Like many of Verdi’s operas, La Traviata is about Love and Death. With capital letters. The first production in English in 1857 had the further title of ‘The Blighted One.’ But this says more about Victorian England than the story of Violetta, a society prostitute or, in Parisian chic, a ‘horizontale’. Based on the heroine of Alexandre Dumas’s famous novel, then play, ‘La Dame aux Camelias’, Violetta is as much the beloved, tragic heroine as the purest of Verdi’s creations. She is also, at the start of the drama, a voracious seeker after the surreal happiness that can be found in the city’s bars and ballrooms, where counts mix intimately with courtesans.

ENO’s production, originally directed by Peter Konwitschny in 2013, storms onto the stage with a dramatic black costumed cast where Violetta’s scarlet dress, black wig and long black gloves immediately mark her as the apex of the crowd. American Nicole Chevalier who plays her has a voice powerful enough to match the demanding role, easily rising to the wonderful melodies of Verdi’s music and gradually softening as Violetta’s end approaches.

For, despite the waves of waltz tunes that make a powerful heart beat through the music, Violetta is dying from the start. Enter Alfredo Germont, played by Jose Simerilla Romero, who not only sings the role with deep conviction, but looks just like the intellectual he is supposed to be. Think Arthur Miller and Marylin Monroe. When Alfredo says he loves her, he is believable, even though at first Violetta laughs in his face.

But love wins, for a while at least. The lovers live together in house in the country. Since this is a production with no sets save the swish of curtain layers as life moves back and forth, we must use our imagination or, better still, the music, to picture their romantic contentment. Alfredo has saved his beloved from immorality and it would seem the next adversary will be death. But that is yet to come.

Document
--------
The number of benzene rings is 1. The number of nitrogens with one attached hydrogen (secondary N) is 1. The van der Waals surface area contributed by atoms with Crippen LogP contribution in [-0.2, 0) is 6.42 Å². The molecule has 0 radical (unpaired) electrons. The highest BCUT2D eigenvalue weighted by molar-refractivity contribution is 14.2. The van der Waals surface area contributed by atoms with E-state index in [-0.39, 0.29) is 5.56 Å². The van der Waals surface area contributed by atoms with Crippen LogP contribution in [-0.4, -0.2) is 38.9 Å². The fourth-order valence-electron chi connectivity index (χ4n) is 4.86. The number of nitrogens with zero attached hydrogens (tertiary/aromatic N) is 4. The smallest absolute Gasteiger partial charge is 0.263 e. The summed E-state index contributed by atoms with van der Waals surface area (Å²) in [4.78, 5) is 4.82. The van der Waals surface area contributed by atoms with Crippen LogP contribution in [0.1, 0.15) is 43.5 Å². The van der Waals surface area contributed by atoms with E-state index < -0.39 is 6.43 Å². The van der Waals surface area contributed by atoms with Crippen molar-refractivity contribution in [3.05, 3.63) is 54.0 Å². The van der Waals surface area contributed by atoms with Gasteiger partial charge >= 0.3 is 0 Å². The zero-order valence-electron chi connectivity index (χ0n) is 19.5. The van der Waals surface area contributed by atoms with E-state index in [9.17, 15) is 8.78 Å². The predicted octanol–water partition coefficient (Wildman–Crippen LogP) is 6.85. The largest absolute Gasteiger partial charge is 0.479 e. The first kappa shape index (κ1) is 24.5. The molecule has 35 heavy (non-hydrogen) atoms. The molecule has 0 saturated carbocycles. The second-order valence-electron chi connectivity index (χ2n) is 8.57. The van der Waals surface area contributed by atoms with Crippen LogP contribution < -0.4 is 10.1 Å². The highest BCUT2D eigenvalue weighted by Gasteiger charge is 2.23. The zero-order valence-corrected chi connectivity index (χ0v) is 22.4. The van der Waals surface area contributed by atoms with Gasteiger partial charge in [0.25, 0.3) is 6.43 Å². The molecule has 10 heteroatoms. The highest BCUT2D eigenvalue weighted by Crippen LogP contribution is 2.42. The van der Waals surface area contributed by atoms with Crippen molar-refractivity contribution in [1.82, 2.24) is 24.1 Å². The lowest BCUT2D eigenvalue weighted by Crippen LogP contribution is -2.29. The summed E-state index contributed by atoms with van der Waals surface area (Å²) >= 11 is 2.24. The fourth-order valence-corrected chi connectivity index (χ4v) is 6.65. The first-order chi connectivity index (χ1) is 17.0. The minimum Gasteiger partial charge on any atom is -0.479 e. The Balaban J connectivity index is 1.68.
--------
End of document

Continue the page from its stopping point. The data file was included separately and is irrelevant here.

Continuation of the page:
Enter Alfredo’s father, Georgio Germont A stern patriarch, who feels no compunction in patronising and bullying the prostitute who, as he sees it, has lured his son off the straight and narrow. But again, we are surprised because this man full of righteous anger is given the most glorious and seductive music. It is perfectly sung by Roland Wood as he persuades Violetta that she must leave Alfredo so that his sister’s chances, ‘an angel’, of a good marriage will not be ruined by his connection with a prostitute. Only slightly moved by Violetta’s agony, Georgio condemns her to a life without love, and paves the way for death to move in.

Great music has a way of making even the most banal operatic death tug at the heart strings. But this is a woman who has given up her hedonistic way of flouting death to follow love, and now has been left with nothing. Yet, in her extremis, she is suddenly told that Alfredo is coming to her. We are given no tumbled bedsheets or lace nightdress to surround her final scene. Instead, after Alfredo’s remorseful reunion with his beloved, he gradually pulls away from the stage where she lies, and makes his way to the amphitheatre where his father stands watching among the audience. Violetta is to be alone in death. This is a daring move but perhaps it makes Violetta’s great valedictory cry, ‘Gioia!’ (Joy) more extraordinary and more tragic.

None of this would make any sense without the ENO’s magnificent orchestra. It was good to seem them and conductor, Richard Farnes, take a bow onstage with the singers. A word of praise too for the chorus who created the energy of the first act, not only with their voices but with their acting. This hyper emotional current carried through the whole tremendous evening.

La Traviata by Guiseppe Verdi
English translation Martin Fitzpatrick
Conductor Richard Farnes, Director Peter Konwitschny, Revival Director, Ruth Knight, Designer Johannes Leiacker

Picture credit: Belinda Jiao